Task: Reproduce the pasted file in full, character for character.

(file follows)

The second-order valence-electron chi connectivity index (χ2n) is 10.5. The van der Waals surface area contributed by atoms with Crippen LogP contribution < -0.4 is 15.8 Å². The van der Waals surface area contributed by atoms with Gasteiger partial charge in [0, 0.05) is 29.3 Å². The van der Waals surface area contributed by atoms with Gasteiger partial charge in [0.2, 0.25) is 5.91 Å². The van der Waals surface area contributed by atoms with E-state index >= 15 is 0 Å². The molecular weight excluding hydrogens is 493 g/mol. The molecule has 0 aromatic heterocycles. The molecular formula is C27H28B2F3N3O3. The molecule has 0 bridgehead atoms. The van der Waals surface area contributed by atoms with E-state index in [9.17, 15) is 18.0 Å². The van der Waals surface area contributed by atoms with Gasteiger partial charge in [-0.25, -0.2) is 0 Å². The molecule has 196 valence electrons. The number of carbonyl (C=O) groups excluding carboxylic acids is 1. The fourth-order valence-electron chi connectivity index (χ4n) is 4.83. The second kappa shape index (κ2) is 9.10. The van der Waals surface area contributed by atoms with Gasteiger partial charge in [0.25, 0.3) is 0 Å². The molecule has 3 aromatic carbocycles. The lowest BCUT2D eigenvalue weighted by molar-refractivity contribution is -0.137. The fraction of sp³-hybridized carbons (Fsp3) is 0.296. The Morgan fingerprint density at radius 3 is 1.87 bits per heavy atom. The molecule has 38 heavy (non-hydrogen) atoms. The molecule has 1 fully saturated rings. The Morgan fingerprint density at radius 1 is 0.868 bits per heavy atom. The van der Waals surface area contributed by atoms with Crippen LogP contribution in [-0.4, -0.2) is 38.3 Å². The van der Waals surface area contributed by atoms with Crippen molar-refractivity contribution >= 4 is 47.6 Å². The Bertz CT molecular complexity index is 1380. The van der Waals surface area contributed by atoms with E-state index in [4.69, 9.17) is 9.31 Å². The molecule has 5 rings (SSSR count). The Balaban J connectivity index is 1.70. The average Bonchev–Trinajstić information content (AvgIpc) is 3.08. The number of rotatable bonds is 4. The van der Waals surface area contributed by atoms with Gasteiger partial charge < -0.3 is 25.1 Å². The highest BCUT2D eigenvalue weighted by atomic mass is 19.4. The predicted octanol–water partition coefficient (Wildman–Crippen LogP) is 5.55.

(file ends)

The second-order valence-electron chi connectivity index (χ2n) is 10.5. The van der Waals surface area contributed by atoms with Crippen LogP contribution < -0.4 is 15.8 Å². The van der Waals surface area contributed by atoms with Gasteiger partial charge in [0, 0.05) is 29.3 Å². The van der Waals surface area contributed by atoms with Gasteiger partial charge in [0.2, 0.25) is 5.91 Å². The van der Waals surface area contributed by atoms with E-state index >= 15 is 0 Å². The molecular weight excluding hydrogens is 493 g/mol. The molecule has 0 aromatic heterocycles. The molecular formula is C27H28B2F3N3O3. The molecule has 0 bridgehead atoms. The van der Waals surface area contributed by atoms with E-state index in [9.17, 15) is 18.0 Å². The van der Waals surface area contributed by atoms with Gasteiger partial charge in [-0.25, -0.2) is 0 Å². The molecule has 196 valence electrons. The number of carbonyl (C=O) groups excluding carboxylic acids is 1. The fourth-order valence-electron chi connectivity index (χ4n) is 4.83. The second kappa shape index (κ2) is 9.10. The van der Waals surface area contributed by atoms with Gasteiger partial charge in [0.25, 0.3) is 0 Å². The molecule has 3 aromatic carbocycles. The lowest BCUT2D eigenvalue weighted by molar-refractivity contribution is -0.137. The fraction of sp³-hybridized carbons (Fsp3) is 0.296. The Morgan fingerprint density at radius 3 is 1.87 bits per heavy atom. The molecule has 38 heavy (non-hydrogen) atoms. The molecule has 1 fully saturated rings. The Morgan fingerprint density at radius 1 is 0.868 bits per heavy atom. The van der Waals surface area contributed by atoms with Crippen LogP contribution in [-0.4, -0.2) is 38.3 Å². The van der Waals surface area contributed by atoms with Crippen molar-refractivity contribution >= 4 is 47.6 Å². The Bertz CT molecular complexity index is 1380. The van der Waals surface area contributed by atoms with E-state index in [4.69, 9.17) is 9.31 Å². The molecule has 5 rings (SSSR count). The Balaban J connectivity index is 1.70. The average Bonchev–Trinajstić information content (AvgIpc) is 3.08. The number of rotatable bonds is 4. The van der Waals surface area contributed by atoms with Gasteiger partial charge < -0.3 is 25.1 Å². The highest BCUT2D eigenvalue weighted by atomic mass is 19.4. The predicted octanol–water partition coefficient (Wildman–Crippen LogP) is 5.55.